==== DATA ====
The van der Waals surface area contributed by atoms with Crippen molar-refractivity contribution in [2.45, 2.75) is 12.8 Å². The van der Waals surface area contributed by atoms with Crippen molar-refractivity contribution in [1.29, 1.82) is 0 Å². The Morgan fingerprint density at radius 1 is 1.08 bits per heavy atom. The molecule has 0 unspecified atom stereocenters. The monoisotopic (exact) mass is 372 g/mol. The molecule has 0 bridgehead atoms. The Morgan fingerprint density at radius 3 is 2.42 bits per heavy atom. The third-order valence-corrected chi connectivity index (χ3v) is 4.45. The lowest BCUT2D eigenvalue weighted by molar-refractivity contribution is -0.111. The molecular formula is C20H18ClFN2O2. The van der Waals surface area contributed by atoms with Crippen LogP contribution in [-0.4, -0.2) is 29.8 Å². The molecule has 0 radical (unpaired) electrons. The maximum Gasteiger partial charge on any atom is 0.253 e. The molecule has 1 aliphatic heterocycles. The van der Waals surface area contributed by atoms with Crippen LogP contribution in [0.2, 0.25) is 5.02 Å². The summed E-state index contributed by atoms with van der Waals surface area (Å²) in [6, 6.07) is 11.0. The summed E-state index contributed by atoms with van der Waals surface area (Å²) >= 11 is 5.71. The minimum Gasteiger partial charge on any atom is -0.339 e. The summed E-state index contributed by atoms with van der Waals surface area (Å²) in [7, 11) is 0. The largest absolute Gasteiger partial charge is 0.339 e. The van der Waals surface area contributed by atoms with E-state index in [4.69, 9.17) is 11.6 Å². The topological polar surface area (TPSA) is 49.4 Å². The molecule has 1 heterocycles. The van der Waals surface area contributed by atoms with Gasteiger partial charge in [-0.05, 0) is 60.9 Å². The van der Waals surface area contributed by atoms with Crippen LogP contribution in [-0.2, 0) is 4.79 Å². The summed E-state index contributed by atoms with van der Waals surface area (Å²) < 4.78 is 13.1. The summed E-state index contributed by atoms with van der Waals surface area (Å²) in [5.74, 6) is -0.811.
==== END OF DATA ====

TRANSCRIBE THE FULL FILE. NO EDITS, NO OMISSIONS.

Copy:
The van der Waals surface area contributed by atoms with Crippen molar-refractivity contribution in [2.45, 2.75) is 12.8 Å². The van der Waals surface area contributed by atoms with Crippen molar-refractivity contribution in [1.29, 1.82) is 0 Å². The Morgan fingerprint density at radius 1 is 1.08 bits per heavy atom. The molecule has 0 unspecified atom stereocenters. The monoisotopic (exact) mass is 372 g/mol. The molecule has 0 bridgehead atoms. The Morgan fingerprint density at radius 3 is 2.42 bits per heavy atom. The third-order valence-corrected chi connectivity index (χ3v) is 4.45. The lowest BCUT2D eigenvalue weighted by molar-refractivity contribution is -0.111. The molecular formula is C20H18ClFN2O2. The van der Waals surface area contributed by atoms with Crippen LogP contribution in [-0.4, -0.2) is 29.8 Å². The molecule has 0 radical (unpaired) electrons. The maximum Gasteiger partial charge on any atom is 0.253 e. The molecule has 1 aliphatic heterocycles. The van der Waals surface area contributed by atoms with Crippen LogP contribution in [0.2, 0.25) is 5.02 Å². The summed E-state index contributed by atoms with van der Waals surface area (Å²) in [6, 6.07) is 11.0. The summed E-state index contributed by atoms with van der Waals surface area (Å²) >= 11 is 5.71. The minimum Gasteiger partial charge on any atom is -0.339 e. The summed E-state index contributed by atoms with van der Waals surface area (Å²) in [7, 11) is 0. The largest absolute Gasteiger partial charge is 0.339 e. The van der Waals surface area contributed by atoms with E-state index in [4.69, 9.17) is 11.6 Å². The topological polar surface area (TPSA) is 49.4 Å². The molecule has 1 heterocycles. The van der Waals surface area contributed by atoms with Gasteiger partial charge in [-0.05, 0) is 60.9 Å². The van der Waals surface area contributed by atoms with Crippen LogP contribution in [-0.2, 0) is 4.79 Å². The summed E-state index contributed by atoms with van der Waals surface area (Å²) < 4.78 is 13.1. The summed E-state index contributed by atoms with van der Waals surface area (Å²) in [5.74, 6) is -0.811.